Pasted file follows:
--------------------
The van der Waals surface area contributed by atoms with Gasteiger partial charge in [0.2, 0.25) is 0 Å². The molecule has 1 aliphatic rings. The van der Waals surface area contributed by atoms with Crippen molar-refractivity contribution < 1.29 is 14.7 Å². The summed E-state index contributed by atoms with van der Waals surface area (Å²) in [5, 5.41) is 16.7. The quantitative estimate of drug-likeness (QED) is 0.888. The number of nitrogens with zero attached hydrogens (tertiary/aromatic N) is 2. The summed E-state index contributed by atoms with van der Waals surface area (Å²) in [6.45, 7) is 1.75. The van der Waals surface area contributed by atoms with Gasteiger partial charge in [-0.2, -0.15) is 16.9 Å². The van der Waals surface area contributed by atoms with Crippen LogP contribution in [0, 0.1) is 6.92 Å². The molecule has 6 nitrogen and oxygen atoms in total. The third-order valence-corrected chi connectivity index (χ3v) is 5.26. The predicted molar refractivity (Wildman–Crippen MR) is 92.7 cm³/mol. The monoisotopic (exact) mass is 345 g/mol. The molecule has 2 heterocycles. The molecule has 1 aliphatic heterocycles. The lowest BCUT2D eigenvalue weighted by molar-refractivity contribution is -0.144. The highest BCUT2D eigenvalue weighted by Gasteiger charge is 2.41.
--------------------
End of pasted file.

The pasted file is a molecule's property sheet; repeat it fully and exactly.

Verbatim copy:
The van der Waals surface area contributed by atoms with Gasteiger partial charge in [0.2, 0.25) is 0 Å². The molecule has 1 aliphatic rings. The van der Waals surface area contributed by atoms with Crippen molar-refractivity contribution < 1.29 is 14.7 Å². The summed E-state index contributed by atoms with van der Waals surface area (Å²) in [5, 5.41) is 16.7. The quantitative estimate of drug-likeness (QED) is 0.888. The number of nitrogens with zero attached hydrogens (tertiary/aromatic N) is 2. The summed E-state index contributed by atoms with van der Waals surface area (Å²) in [6.45, 7) is 1.75. The van der Waals surface area contributed by atoms with Gasteiger partial charge in [-0.2, -0.15) is 16.9 Å². The van der Waals surface area contributed by atoms with Crippen LogP contribution in [0, 0.1) is 6.92 Å². The molecule has 6 nitrogen and oxygen atoms in total. The third-order valence-corrected chi connectivity index (χ3v) is 5.26. The predicted molar refractivity (Wildman–Crippen MR) is 92.7 cm³/mol. The monoisotopic (exact) mass is 345 g/mol. The molecule has 2 heterocycles. The molecule has 1 aliphatic heterocycles. The lowest BCUT2D eigenvalue weighted by molar-refractivity contribution is -0.144. The highest BCUT2D eigenvalue weighted by Gasteiger charge is 2.41.